How Big is a Full-Grown American Hairless Terrier?

The American Hairless Terrier usually grows to 12 to 16 inches in height and weigh 12 to 16 pounds.

What is the Life Expectancy of the American Hairless Terrier?

The life expectancy of the American Hairless Terrier is 14 to 16 years.

Intelligence, Temperament and Personality Traits of the American Hairless Terrier

The American Hairless Terrier is a lively, curious, and intelligent breed, sporting a strong athletic body.

They originated in a Rat Terrier litter. But to truly understand their personality, it is important to know that the Rat Terrier was developed from breeding a mixture of different dogs.

This mix included the European Terrier breeds like Miniature Pinscher, Feist, Beagle, and Italian Greyhound. This mix makes them a pure Terrier through and through.

These dogs are fearless, feisty, lively, and eager to please. They enjoy digging, chasing prey, and taking long walks.

Even though they are a Terrier, they should not be used for hunting because they lack the harsh protective coat that protects other Terrier breeds from the elements, as well as objects in the terrain.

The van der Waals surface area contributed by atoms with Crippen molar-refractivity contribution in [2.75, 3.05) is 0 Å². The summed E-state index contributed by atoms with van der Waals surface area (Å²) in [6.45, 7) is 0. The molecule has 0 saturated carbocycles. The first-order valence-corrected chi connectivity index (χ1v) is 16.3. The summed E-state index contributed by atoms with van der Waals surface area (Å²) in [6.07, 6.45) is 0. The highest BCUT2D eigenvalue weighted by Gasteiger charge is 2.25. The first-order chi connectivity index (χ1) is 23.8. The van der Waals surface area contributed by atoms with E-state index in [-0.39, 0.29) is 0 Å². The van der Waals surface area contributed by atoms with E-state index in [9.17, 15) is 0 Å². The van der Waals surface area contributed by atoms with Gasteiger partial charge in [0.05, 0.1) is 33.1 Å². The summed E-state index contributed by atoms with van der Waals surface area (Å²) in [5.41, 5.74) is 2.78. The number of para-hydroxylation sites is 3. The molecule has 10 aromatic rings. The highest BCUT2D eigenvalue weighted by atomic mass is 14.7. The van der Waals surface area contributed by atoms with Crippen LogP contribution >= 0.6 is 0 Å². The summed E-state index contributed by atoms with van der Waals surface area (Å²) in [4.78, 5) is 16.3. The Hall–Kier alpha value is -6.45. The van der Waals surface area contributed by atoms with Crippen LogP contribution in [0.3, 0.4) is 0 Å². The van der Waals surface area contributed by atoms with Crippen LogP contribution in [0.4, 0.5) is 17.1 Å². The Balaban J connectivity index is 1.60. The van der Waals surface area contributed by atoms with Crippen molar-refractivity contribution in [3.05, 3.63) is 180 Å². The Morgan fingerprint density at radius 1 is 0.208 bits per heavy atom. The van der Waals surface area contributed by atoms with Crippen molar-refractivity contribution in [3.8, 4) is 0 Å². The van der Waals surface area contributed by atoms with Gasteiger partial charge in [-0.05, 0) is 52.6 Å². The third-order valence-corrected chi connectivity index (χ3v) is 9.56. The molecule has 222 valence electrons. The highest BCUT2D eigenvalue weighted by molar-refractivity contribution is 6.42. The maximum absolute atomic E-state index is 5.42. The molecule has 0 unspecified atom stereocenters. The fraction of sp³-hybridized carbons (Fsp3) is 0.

This makes him a great companion for anyone. They are terrific with children, especially if they are raised with them from puppyhood.

The American Hairless Terrier will also break out in a sweat when feeling scared or hot. They are fairly territorial. Like all dogs, they need a human who understands how to be their leader.

For the most part, they are friendly with strangers and make good watchdogs.

They are not good swimmers and need to be closely monitored. The temperament of these dogs is pure Terrier.

The American Hairless Terrier’s Diet

The American Hairless Terrier is good-natured with strangers and not too wary.

American Hairless Terrier puppies between 8 and 12 weeks old need 4 bowls of food per day.

Puppies that are 3 to 6 months old need to be fed three meals in a day. Older puppies up to a year old can be fed twice in a 24-hour period.

When they hit a year old, they can eat a bowl of food daily and that should be adequate. Excellent-quality dry dog food ensures a well-rounded diet to full-grown American Hairless Terriers.

It can be mixed with water, broth, or canned food. Your American Hairless Terrier may also love cottage cheese, cooked eggs, fruits, and vegetables.

How Much Exercise Does an American Hairless Terrier Need?

American Hairless Terriers need about 30 minutes per day of active exercise, some of which they can get indoors.